A senior police chief has responded to government “whims” and criticized the Home Secretary’s fight against political activism in policing.
Paul Fotheringham, president of the Police Superintendents’ Association, used his annual conference speech to hit back at Suella Braverman’s crusade.
He was also fiercely critical of the impact of austerity, saying public services were “fighting for the title of ‘most underfunded'”.
Speaking to delegates on Tuesday morning, Mr Fotheringham said: “Our service follows the whims of others and is often directed by government. “We must cut services as our funding is cut; We change our focus when a new priority is prescribed.
“We can’t speed up charging decisions we don’t like and we can’t just turn off the phones.
“Overcoming our challenges is not possible without government support.
“However, every person in this room could see where important national decisions were being made, perhaps without full engagement with the service, and which had a negative impact on our effectiveness.”
He pointed to 20,000 officer job cuts as a result of austerity measures from 2010 and told the audience that 21 of the 43 police forces in England and Wales still have fewer officers today than they did then – despite a national recruitment program designed to replace them in recent years .
Mr Fotheringham also questioned the “arbitrary” requirement for officers to be present at every home break-in – and hit back when Ms Braverman ordered a review of what she sees as political activism in policing.
“The Home Secretary recently wrote to all police chiefs to question some of the work being done in this area under the pretext of political impartiality,” he said.
“She gave examples of police activities which she believed had resulted in damage to public trust by supposedly apolitical police forces siding with one group over another.
“She refers to ‘dancing and fraternizing with political protesters,’ which we believe is related to the police presence at Pride. She talks about flying the flag of progress and wearing badges.
“These are deeply personal and passionate matters for our employees and our communities.
“What I have actually seen are many examples of effective community engagement and a desire to promote and embrace inclusion in all its forms.
“Trust starts with how we treat our employees. If they can’t be their true selves at work, how can we expect them to police our communities in the best way possible?
“The language used here is important.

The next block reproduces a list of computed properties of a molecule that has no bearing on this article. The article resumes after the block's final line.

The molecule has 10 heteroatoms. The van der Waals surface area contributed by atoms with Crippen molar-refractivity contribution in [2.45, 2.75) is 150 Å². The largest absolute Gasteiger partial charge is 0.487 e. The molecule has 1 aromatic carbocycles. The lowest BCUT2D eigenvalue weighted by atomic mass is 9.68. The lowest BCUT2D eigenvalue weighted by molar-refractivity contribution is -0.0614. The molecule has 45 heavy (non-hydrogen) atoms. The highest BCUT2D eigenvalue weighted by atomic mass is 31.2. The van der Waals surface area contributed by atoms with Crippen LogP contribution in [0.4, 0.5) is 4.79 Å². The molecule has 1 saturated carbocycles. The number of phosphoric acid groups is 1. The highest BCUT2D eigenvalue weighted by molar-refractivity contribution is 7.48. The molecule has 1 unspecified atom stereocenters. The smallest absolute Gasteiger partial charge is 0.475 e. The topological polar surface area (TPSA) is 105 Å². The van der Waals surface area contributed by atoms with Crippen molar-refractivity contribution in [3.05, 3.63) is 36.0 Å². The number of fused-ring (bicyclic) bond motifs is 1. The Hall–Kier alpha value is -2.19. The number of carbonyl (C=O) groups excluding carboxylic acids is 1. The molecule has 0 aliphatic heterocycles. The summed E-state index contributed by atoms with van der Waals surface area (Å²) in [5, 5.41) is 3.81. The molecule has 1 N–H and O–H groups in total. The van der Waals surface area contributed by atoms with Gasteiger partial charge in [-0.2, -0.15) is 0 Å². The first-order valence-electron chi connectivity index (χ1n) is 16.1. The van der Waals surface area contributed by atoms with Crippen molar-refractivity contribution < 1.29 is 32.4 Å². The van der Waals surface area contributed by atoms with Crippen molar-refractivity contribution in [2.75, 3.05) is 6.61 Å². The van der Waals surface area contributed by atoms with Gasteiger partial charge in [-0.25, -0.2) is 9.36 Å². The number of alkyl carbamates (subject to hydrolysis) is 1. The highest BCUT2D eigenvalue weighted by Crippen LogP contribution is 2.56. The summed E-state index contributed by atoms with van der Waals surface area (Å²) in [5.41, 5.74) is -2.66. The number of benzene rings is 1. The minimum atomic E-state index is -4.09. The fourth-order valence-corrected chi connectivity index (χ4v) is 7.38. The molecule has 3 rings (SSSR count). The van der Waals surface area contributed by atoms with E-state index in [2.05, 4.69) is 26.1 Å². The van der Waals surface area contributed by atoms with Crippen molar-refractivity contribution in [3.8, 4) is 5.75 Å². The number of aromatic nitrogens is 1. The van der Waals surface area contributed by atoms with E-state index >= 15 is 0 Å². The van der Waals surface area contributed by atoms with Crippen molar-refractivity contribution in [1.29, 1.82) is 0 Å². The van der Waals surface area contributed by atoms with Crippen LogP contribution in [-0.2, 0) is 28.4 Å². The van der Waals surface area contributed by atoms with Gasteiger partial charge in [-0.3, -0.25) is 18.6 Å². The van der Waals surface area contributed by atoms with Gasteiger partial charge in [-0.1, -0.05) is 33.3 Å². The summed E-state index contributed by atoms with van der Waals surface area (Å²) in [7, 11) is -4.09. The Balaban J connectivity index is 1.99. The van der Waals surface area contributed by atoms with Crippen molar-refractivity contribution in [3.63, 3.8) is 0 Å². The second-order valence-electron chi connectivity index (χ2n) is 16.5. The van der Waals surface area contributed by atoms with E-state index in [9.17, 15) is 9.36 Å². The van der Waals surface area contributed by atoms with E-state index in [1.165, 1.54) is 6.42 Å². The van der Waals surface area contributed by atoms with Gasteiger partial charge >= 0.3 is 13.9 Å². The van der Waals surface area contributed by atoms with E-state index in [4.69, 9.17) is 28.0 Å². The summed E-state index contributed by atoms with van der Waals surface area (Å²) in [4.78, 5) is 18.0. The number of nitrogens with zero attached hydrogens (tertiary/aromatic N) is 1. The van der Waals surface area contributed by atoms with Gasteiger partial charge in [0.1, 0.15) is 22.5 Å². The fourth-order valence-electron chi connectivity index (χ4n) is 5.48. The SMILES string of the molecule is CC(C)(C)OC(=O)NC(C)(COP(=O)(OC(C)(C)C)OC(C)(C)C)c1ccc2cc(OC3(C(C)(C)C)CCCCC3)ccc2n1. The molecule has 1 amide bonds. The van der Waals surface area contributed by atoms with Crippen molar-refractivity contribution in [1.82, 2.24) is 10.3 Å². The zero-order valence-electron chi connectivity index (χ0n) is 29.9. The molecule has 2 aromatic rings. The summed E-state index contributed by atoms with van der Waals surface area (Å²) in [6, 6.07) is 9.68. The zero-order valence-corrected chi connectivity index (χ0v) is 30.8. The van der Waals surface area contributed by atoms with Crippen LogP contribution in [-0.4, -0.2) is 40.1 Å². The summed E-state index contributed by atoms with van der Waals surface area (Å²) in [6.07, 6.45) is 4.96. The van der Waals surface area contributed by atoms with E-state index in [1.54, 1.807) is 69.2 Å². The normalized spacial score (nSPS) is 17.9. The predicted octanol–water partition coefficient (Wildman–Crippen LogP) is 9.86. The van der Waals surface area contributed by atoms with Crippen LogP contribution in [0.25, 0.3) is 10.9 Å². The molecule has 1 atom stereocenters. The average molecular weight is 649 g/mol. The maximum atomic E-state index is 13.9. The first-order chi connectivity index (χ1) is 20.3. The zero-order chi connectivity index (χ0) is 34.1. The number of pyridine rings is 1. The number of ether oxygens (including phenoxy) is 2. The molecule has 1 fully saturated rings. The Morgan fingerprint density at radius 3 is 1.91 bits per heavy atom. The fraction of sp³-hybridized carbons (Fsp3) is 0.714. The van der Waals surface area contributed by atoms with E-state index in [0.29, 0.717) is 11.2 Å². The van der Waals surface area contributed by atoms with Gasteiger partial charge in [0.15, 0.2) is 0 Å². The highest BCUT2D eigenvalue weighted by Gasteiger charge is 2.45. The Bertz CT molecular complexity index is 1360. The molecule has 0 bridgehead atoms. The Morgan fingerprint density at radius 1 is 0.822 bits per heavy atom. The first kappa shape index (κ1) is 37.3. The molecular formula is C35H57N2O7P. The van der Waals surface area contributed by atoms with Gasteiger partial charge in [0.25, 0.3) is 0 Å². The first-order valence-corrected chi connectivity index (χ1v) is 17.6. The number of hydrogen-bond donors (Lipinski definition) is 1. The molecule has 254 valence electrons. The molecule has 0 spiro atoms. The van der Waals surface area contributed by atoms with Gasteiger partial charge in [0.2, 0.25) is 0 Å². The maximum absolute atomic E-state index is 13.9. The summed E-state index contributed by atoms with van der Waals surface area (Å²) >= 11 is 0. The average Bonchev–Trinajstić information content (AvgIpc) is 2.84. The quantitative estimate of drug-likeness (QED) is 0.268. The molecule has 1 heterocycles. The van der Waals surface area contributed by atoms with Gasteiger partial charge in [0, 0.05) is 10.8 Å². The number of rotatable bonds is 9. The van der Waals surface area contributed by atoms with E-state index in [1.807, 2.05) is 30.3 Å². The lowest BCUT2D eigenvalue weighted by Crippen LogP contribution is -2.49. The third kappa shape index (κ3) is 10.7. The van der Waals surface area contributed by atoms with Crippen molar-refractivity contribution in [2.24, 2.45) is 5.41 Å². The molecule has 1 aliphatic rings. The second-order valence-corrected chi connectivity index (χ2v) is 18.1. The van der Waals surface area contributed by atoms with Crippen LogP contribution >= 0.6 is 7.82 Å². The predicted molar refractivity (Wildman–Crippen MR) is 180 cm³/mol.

“If the government uses language in this way to position policing as political rather than inclusive, are we opening the door to rhetoric of discrimination against the most vulnerable in our communities?”
There are 43 regional police forces in England and Wales, which delegates said represented an outdated structure.
“We are operating within an outdated framework that is so structurally rigid that positive change is likely to be years away, and it undermines our ability to deliver the best for our communities,” Mr Fotheringham said.
“Crime does not know or respect the boundaries we have set by geographical boundaries and the power invested in individual police chiefs understandably goes hand in hand with local priorities that are often at odds with what a national service should be the best is.”
I think we can do everything we can to encourage more experienced officers, particularly those with 30 years of service, to stay in the service a little longer, even a few years, two or three years, just to pass on their experience to officers to pass on The next generation is useful
“Surround this 50-year-old structure of a criminal justice service that is in danger of collapse due to a chronic lack of resources and we can understand why the public so often thinks only the worst about the police and justice system,” that is there, um to serve them.
“The system goes on and on and public services fight for the title of ‘most underfunded’ in their cries for help.
“Everyone will quickly pass on their demand to someone else, intentionally or unintentionally, if there is someone else to accept it. Of course, that’s so often the police.”
There are nationwide plans to reduce the number of mental health calls attended by police officers. From November 1, Britain’s largest police force, the Metropolitan Police, will prevent officers from taking part in operations unless their lives are in danger.
Police Minister Chris Philp urged experienced police officers nearing retirement age to work longer hours as he said he was “very conscious” that “a very high proportion of officers are relatively new” following the Government’s recruitment drive , namely a third of civil servants with less than three and a half years of professional experience.
“I’m very aware of the importance of training them properly… so I think we can do everything we can to encourage more experienced officers, particularly those with 30 years of service, to stay in the service a little longer, even a few.” “It is useful to pass on their experience to the next generation.”
He was also questioned by anchor and TV presenter Sameena Ali-Khan for not personally attending the conference and the Home Minister not being present.
Addressing delegates via livestream from the Home Office in London, Mr Philp said he was “extremely sorry” that he could not attend as he had been called into a meeting with the Prime Minister in Downing Street, which prevented him from to travel to Stratford-upon-Avon in the West Midlands and promised to go there next year instead.
https://www.standard.co.uk/news/politics/suella-braverman-government-chris-philp-home-secretary-metropolitan-police-b1106397.html Police chief uses conference speech to denounce government interference